Chapter 12
The Central Nervous System
471
12
Table 12.2
Major Ascending (Sensory) Pathways and Spinal Cord Tracts
SPINAL CORD TRACT
LOCATION
(FUNICULUS)
ORIGIN
TERMINATION
FUNCTION
Dorsal Column–Medial Lemniscal Pathways
Fasciculus cuneatus and
fasciculus gracilis (dorsal
white column)
Dorsal
Central axons of sensory (first-
order) neurons enter dorsal root
of the spinal cord and branch.
Branches enter dorsal white
column on same side without
synapsing.
By synapse with
second-order neurons
in nucleus cuneatus
and nucleus gracilis
in medulla. Fibers of
medullary neurons
cross over and ascend
in medial lemniscus
to thalamus, where
they synapse
with third-order
neurons. Thalamic
neurons then
transmit impulses
to somatosensory
cortex.
Both tracts transmit sensory
impulses from general
sensory receptors of skin and
proprioceptors, which are
interpreted as discriminative
touch, pressure, and “body
sense” (limb and joint position)
in opposite somatosensory
cortex. Cuneatus transmits
afferent impulses from upper
limbs, upper trunk, and neck.
Gracilis carries impulses from
lower limbs and inferior body
trunk.
Spinothalamic Pathways
Lateral spinothalamic
Lateral
Interneurons (second-order
neurons) in dorsal horns. Fibers
cross to opposite side before
ascending.
By synapse with
third-order neurons
in thalamus. Thalamic
neurons then
convey impulses to
somatosensory cortex.
Transmits impulses concerned
with pain and temperature
to opposite side of brain for
interpretation by somatosensory
cortex.
Ventral spinothalamic
Ventral
Interneurons (second-order
neurons) in dorsal horns. Fibers
cross to opposite side before
ascending.
By synapse with
third-order neurons
in thalamus. Thalamic
neurons eventually
convey impulses to
somatosensory cortex.
Transmits impulses concerned
with crude touch and pressure
to opposite side of brain for
interpretation by somatosensory
cortex.
Spinocerebellar Pathways
Dorsal spinocerebellar*
Lateral
(dorsal part)
Interneurons (second-order
neurons) in dorsal horn on
same side of cord. Fibers ascend
without crossing.
By synapse in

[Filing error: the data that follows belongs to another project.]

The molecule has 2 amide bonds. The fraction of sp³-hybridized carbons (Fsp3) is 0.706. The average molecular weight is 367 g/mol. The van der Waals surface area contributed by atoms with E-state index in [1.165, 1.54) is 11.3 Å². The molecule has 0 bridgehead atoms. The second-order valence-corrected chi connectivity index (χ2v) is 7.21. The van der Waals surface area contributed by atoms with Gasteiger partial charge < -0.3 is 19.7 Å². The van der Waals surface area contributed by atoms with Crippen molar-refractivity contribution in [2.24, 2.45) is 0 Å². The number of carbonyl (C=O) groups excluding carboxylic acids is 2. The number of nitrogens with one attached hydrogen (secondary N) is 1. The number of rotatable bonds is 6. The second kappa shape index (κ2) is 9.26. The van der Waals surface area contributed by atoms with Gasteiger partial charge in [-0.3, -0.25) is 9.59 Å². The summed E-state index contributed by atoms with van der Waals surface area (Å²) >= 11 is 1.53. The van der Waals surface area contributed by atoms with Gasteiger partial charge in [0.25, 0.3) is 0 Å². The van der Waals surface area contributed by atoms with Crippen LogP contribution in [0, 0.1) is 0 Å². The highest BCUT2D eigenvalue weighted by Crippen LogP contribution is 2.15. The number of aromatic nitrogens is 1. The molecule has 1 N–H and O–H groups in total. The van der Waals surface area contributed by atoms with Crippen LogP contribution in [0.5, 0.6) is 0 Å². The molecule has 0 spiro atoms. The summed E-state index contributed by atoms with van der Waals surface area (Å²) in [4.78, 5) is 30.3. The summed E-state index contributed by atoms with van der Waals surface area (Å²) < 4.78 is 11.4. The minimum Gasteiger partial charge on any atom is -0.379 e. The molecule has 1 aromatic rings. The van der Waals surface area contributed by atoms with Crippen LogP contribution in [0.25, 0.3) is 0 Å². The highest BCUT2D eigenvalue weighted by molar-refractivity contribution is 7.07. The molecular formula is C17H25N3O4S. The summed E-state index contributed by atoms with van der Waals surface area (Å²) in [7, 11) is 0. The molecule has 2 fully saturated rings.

cerebellum
Transmits impulses from trunk
and lower limb proprioceptors
on one side of body to same side
of cerebellum for subconscious
proprioception.
Ventral spinocerebellar*
Lateral
(ventral part)
Interneurons (second-order
neurons) of dorsal horn. Contains
crossed fibers that cross back to
the opposite side in the pons.
By synapse in
cerebellum
Transmits impulses from the
trunk and lower limb on the
same side of body to cerebellum
for subconscious proprioception.
*These spinocerebellar tracts carry information from the lower limbs and trunk only. The corresponding tracts for the upper limb and neck (rostral
spinocerebellar and others) are beyond the scope of this book.
Direct (Pyramidal) Pathways
Te direct pathways originate
mainly with the pyramidal neurons located in the precentral gyri.
Tese neurons send impulses through the brain stem via the large
pyramidal (corticospinal) tracts
(Figure 12.32a)
. Te direct path-
ways are so called because their axons descend without synapsing
from the pyramidal neurons to the spinal cord. Tere they synapse
either with interneurons or with ventral horn motor neurons.
Stimulation of the ventral horn neurons activates the skel-
etal muscles with which they are associated. Te direct pathway
primarily regulates fast and fine (or skilled) movements such as
doing needlework and writing.
Indirect Pathways
Te indirect pathways include brain
stem motor nuclei and
all motor pathways except
the pyramidal
pathways. Tese pathways were formerly lumped together as
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